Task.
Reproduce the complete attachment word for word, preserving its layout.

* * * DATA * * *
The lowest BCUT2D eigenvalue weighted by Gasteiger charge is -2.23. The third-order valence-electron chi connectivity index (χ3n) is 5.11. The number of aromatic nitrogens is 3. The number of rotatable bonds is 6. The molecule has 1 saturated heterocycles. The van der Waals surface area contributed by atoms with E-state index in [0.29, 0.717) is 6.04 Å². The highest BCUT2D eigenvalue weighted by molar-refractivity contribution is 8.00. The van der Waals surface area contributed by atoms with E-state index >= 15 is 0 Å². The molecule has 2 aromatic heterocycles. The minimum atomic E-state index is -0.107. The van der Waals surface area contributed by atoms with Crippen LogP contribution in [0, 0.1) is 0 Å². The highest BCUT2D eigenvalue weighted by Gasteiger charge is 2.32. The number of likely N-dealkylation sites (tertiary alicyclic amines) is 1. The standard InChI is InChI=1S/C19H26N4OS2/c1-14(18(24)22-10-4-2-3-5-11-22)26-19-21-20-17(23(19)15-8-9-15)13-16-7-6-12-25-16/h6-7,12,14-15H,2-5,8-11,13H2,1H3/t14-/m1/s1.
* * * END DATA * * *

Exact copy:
The lowest BCUT2D eigenvalue weighted by Gasteiger charge is -2.23. The third-order valence-electron chi connectivity index (χ3n) is 5.11. The number of aromatic nitrogens is 3. The number of rotatable bonds is 6. The molecule has 1 saturated heterocycles. The van der Waals surface area contributed by atoms with E-state index in [0.29, 0.717) is 6.04 Å². The highest BCUT2D eigenvalue weighted by molar-refractivity contribution is 8.00. The van der Waals surface area contributed by atoms with E-state index >= 15 is 0 Å². The molecule has 2 aromatic heterocycles. The minimum atomic E-state index is -0.107. The van der Waals surface area contributed by atoms with Crippen LogP contribution in [0, 0.1) is 0 Å². The highest BCUT2D eigenvalue weighted by Gasteiger charge is 2.32. The number of likely N-dealkylation sites (tertiary alicyclic amines) is 1. The standard InChI is InChI=1S/C19H26N4OS2/c1-14(18(24)22-10-4-2-3-5-11-22)26-19-21-20-17(23(19)15-8-9-15)13-16-7-6-12-25-16/h6-7,12,14-15H,2-5,8-11,13H2,1H3/t14-/m1/s1.